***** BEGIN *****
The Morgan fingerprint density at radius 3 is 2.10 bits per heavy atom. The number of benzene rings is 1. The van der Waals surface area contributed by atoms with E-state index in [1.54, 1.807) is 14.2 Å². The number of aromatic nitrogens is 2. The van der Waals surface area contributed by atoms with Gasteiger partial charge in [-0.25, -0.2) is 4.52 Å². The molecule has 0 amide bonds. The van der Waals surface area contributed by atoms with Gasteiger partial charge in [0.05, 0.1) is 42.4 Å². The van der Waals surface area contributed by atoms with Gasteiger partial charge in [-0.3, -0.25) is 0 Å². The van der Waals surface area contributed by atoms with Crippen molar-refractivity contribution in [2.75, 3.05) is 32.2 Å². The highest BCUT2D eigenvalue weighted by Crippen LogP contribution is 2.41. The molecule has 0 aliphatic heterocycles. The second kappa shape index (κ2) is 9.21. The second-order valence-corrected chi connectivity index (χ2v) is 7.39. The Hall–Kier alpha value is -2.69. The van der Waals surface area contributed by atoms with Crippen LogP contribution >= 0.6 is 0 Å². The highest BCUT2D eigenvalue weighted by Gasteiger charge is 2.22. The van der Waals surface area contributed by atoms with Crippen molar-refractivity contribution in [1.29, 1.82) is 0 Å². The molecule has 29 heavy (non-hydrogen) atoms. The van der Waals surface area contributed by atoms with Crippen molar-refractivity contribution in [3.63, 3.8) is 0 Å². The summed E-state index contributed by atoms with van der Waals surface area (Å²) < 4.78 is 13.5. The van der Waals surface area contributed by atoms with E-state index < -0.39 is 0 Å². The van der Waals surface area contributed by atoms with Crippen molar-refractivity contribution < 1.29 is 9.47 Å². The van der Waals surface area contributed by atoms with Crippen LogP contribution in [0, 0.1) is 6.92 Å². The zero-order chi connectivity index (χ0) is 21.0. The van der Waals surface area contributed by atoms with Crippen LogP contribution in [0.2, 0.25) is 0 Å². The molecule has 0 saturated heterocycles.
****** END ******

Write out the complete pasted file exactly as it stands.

The Morgan fingerprint density at radius 3 is 2.10 bits per heavy atom. The number of benzene rings is 1. The van der Waals surface area contributed by atoms with E-state index in [1.54, 1.807) is 14.2 Å². The number of aromatic nitrogens is 2. The van der Waals surface area contributed by atoms with Gasteiger partial charge in [-0.25, -0.2) is 4.52 Å². The molecule has 0 amide bonds. The van der Waals surface area contributed by atoms with Gasteiger partial charge in [0.05, 0.1) is 42.4 Å². The van der Waals surface area contributed by atoms with Gasteiger partial charge in [-0.3, -0.25) is 0 Å². The van der Waals surface area contributed by atoms with Crippen molar-refractivity contribution in [2.75, 3.05) is 32.2 Å². The highest BCUT2D eigenvalue weighted by Crippen LogP contribution is 2.41. The molecule has 0 aliphatic heterocycles. The second kappa shape index (κ2) is 9.21. The second-order valence-corrected chi connectivity index (χ2v) is 7.39. The Hall–Kier alpha value is -2.69. The van der Waals surface area contributed by atoms with Crippen LogP contribution >= 0.6 is 0 Å². The highest BCUT2D eigenvalue weighted by Gasteiger charge is 2.22. The van der Waals surface area contributed by atoms with Crippen molar-refractivity contribution in [1.29, 1.82) is 0 Å². The molecule has 29 heavy (non-hydrogen) atoms. The van der Waals surface area contributed by atoms with Crippen molar-refractivity contribution in [3.63, 3.8) is 0 Å². The summed E-state index contributed by atoms with van der Waals surface area (Å²) < 4.78 is 13.5. The van der Waals surface area contributed by atoms with E-state index < -0.39 is 0 Å². The van der Waals surface area contributed by atoms with Crippen molar-refractivity contribution < 1.29 is 9.47 Å². The van der Waals surface area contributed by atoms with Crippen LogP contribution in [0, 0.1) is 6.92 Å². The zero-order chi connectivity index (χ0) is 21.0. The van der Waals surface area contributed by atoms with Crippen LogP contribution in [0.2, 0.25) is 0 Å². The molecule has 0 saturated heterocycles.